To understand how scleral remodeling is accomplished, we have examined gene expression and protein level changes in the sclera [41-44]. Recently, we expanded our studies to examine changes in mRNA levels for 55 candidate genes in GO conditions. We found that three different stimulus conditions that produce a GO situation (minus-lens wear, form deprivation, and dark treatment) all produce similar patterns of gene expression that we described as a scleral GO signature . In the present study, we compare that GO signature with the gene expression for the same 55 genes in STAY and STOP conditions.
Our objective was to learn, using this enlarged group of candidate genes examined at adjusted time points, whether the remodeling that slows axial elongation (STOP) involves altered expression in the same genes whose expression is altered in the remodeling that increases axial elongation (GO). In particular, are there genes that show changes in expression in a bidirectional manner, such as downregulation in STOP and upregulation in GO? To compare the early alterations in gene expression with those occurring later, we examined groups after 2 and 4 days of recovery to compare with groups that we had examined after 2 and 4 days of minus-lens wear. Further, because a recent study found evidence for a STAY gene expression signature in tree shrew choroid in animals that had fully compensated for a minus lens but were still wearing the lens , we examined scleral gene expression in a group that also had compensated fully for the lens after 11 days of treatment.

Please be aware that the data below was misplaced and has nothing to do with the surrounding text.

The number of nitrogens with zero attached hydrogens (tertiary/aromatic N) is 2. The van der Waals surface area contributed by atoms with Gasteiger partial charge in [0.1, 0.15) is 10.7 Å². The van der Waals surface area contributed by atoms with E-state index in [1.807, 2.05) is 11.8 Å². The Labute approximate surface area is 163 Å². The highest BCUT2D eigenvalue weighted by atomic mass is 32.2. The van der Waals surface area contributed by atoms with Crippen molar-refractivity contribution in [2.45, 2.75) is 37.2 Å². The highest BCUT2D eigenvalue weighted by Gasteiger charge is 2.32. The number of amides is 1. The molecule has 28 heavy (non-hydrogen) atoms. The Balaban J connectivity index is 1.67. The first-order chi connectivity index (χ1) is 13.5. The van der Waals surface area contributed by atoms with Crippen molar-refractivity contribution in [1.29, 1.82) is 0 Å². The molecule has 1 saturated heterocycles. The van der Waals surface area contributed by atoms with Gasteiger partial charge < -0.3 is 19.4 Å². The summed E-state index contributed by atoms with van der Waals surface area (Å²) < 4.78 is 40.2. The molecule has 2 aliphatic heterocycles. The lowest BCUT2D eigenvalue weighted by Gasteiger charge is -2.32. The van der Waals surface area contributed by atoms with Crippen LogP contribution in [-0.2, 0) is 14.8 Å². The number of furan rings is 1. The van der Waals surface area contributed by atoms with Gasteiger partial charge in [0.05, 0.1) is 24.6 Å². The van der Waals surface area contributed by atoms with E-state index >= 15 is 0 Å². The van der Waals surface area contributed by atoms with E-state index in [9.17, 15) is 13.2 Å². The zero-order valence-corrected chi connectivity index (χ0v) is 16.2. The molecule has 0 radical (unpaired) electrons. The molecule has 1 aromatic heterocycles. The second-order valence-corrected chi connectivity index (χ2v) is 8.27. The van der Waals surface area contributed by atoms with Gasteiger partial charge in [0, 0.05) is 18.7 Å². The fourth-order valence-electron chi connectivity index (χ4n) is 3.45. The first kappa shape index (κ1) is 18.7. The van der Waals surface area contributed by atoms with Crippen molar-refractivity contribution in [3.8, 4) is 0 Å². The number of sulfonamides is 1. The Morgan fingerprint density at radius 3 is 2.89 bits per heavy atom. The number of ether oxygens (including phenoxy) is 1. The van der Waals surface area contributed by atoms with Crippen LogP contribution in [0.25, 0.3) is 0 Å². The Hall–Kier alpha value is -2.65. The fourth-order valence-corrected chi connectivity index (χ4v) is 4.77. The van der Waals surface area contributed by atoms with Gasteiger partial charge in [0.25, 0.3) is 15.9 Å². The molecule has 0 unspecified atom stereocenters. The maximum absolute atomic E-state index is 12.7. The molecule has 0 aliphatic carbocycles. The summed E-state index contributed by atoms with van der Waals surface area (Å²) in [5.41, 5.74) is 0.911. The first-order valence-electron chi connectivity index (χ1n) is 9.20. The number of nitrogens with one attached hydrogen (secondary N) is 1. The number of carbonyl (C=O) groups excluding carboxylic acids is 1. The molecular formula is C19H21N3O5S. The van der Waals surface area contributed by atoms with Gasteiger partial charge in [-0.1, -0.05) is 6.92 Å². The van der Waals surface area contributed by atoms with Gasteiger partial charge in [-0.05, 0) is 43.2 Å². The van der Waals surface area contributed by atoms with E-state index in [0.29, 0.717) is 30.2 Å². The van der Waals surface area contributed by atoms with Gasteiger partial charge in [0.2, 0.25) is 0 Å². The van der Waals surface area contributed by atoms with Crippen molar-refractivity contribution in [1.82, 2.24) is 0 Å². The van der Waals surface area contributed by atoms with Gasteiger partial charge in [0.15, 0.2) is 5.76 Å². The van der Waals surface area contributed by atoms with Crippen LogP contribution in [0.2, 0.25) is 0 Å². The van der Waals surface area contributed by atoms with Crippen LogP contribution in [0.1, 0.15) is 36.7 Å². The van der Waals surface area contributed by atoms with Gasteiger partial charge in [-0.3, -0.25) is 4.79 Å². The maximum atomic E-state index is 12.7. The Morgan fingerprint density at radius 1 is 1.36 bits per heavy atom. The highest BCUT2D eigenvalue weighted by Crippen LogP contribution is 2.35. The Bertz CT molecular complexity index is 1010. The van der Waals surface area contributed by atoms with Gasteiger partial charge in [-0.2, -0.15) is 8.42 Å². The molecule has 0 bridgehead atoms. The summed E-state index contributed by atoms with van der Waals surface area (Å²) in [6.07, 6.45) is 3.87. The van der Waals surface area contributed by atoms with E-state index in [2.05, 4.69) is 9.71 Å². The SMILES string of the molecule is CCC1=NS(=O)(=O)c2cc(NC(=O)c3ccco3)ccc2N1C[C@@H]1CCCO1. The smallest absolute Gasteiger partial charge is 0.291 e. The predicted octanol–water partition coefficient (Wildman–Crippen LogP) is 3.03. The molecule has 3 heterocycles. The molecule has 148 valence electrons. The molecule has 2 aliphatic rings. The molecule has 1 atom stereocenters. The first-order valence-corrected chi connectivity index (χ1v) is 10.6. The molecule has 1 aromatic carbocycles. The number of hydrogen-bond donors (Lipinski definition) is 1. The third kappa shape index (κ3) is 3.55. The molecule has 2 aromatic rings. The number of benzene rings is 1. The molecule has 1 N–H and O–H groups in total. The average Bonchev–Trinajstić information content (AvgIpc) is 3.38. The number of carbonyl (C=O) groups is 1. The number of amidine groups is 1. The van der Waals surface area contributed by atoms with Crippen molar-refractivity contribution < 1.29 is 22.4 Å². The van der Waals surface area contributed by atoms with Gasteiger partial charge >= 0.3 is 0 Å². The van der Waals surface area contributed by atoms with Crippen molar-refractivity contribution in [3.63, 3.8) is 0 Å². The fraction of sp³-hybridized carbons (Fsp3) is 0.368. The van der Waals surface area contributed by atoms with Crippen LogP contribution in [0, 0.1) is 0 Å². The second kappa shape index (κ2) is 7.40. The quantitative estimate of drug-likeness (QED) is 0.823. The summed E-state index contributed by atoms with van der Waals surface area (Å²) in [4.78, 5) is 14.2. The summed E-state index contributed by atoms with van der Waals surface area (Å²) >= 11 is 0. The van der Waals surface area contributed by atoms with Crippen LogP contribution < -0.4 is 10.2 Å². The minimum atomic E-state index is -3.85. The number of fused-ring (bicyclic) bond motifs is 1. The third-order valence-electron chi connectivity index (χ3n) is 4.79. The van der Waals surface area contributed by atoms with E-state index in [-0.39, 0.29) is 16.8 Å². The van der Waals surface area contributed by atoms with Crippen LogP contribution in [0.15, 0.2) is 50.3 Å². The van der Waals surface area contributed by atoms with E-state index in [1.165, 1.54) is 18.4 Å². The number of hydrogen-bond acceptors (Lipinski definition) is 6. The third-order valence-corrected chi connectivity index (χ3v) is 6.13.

The methods used in this study were similar to those employed in previous studies from this laboratory [36,45]. We used juvenile tree shrews (Tupaia glis belangeri) that were raised in our breeding colony by their mothers on a 14 h:10 h light-dark cycle. All procedures complied with the ARVO Statement for the Use of Animals in Ophthalmic and Visual Research and were approved by the Institutional Animal Care and Use Committee of the University of Alabama at Birmingham. The first day both eyes are open, which occurs about 3 weeks after birth, was considered to be the first day of visual experience (DVE). Experimental groups were balanced to include both males and females and avoided pups from the same parents wherever possible. Right and left eyes were balanced as treated and control eyes in each group.